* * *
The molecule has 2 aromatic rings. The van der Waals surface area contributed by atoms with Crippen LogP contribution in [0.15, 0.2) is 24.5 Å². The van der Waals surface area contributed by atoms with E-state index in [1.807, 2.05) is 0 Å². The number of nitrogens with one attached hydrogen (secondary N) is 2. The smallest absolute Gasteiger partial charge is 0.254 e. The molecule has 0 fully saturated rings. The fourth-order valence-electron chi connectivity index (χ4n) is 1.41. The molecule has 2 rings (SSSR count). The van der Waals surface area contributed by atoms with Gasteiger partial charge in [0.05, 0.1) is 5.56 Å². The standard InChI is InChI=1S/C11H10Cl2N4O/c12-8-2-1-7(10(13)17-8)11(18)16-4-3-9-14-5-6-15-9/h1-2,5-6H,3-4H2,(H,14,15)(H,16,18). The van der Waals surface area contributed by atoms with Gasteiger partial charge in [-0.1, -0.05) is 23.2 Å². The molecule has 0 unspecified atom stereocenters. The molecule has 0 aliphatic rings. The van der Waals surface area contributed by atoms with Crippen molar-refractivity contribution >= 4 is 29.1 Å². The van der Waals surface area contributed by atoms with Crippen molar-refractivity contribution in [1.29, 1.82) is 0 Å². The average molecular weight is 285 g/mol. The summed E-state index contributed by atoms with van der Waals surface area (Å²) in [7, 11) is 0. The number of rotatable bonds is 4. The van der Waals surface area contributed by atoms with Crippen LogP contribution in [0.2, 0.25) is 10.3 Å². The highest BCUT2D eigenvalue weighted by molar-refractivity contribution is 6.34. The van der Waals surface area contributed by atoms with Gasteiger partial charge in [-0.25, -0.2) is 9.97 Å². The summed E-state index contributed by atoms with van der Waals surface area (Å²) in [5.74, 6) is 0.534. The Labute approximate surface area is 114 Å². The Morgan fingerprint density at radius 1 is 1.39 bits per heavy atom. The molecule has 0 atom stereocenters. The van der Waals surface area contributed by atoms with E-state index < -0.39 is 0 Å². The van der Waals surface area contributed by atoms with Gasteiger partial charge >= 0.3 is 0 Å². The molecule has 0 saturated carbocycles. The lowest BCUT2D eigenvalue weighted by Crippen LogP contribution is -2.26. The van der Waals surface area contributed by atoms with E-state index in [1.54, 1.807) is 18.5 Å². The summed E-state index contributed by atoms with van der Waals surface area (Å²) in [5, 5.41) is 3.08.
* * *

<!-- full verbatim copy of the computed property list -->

The molecule has 2 aromatic rings. The van der Waals surface area contributed by atoms with Crippen LogP contribution in [0.15, 0.2) is 24.5 Å². The van der Waals surface area contributed by atoms with E-state index in [1.807, 2.05) is 0 Å². The number of nitrogens with one attached hydrogen (secondary N) is 2. The smallest absolute Gasteiger partial charge is 0.254 e. The molecule has 0 fully saturated rings. The fourth-order valence-electron chi connectivity index (χ4n) is 1.41. The molecule has 2 rings (SSSR count). The van der Waals surface area contributed by atoms with Gasteiger partial charge in [0.05, 0.1) is 5.56 Å². The standard InChI is InChI=1S/C11H10Cl2N4O/c12-8-2-1-7(10(13)17-8)11(18)16-4-3-9-14-5-6-15-9/h1-2,5-6H,3-4H2,(H,14,15)(H,16,18). The van der Waals surface area contributed by atoms with Gasteiger partial charge in [-0.1, -0.05) is 23.2 Å². The molecule has 0 unspecified atom stereocenters. The molecule has 0 aliphatic rings. The van der Waals surface area contributed by atoms with Crippen molar-refractivity contribution >= 4 is 29.1 Å². The van der Waals surface area contributed by atoms with Crippen molar-refractivity contribution in [1.29, 1.82) is 0 Å². The average molecular weight is 285 g/mol. The summed E-state index contributed by atoms with van der Waals surface area (Å²) in [7, 11) is 0. The number of rotatable bonds is 4. The van der Waals surface area contributed by atoms with Crippen LogP contribution in [0.2, 0.25) is 10.3 Å². The highest BCUT2D eigenvalue weighted by molar-refractivity contribution is 6.34. The van der Waals surface area contributed by atoms with Gasteiger partial charge in [-0.25, -0.2) is 9.97 Å². The summed E-state index contributed by atoms with van der Waals surface area (Å²) in [5.74, 6) is 0.534. The Labute approximate surface area is 114 Å². The Morgan fingerprint density at radius 1 is 1.39 bits per heavy atom. The molecule has 0 atom stereocenters. The van der Waals surface area contributed by atoms with E-state index < -0.39 is 0 Å². The van der Waals surface area contributed by atoms with Gasteiger partial charge >= 0.3 is 0 Å². The molecule has 0 saturated carbocycles. The lowest BCUT2D eigenvalue weighted by Crippen LogP contribution is -2.26. The van der Waals surface area contributed by atoms with E-state index in [1.54, 1.807) is 18.5 Å². The summed E-state index contributed by atoms with van der Waals surface area (Å²) in [5, 5.41) is 3.08.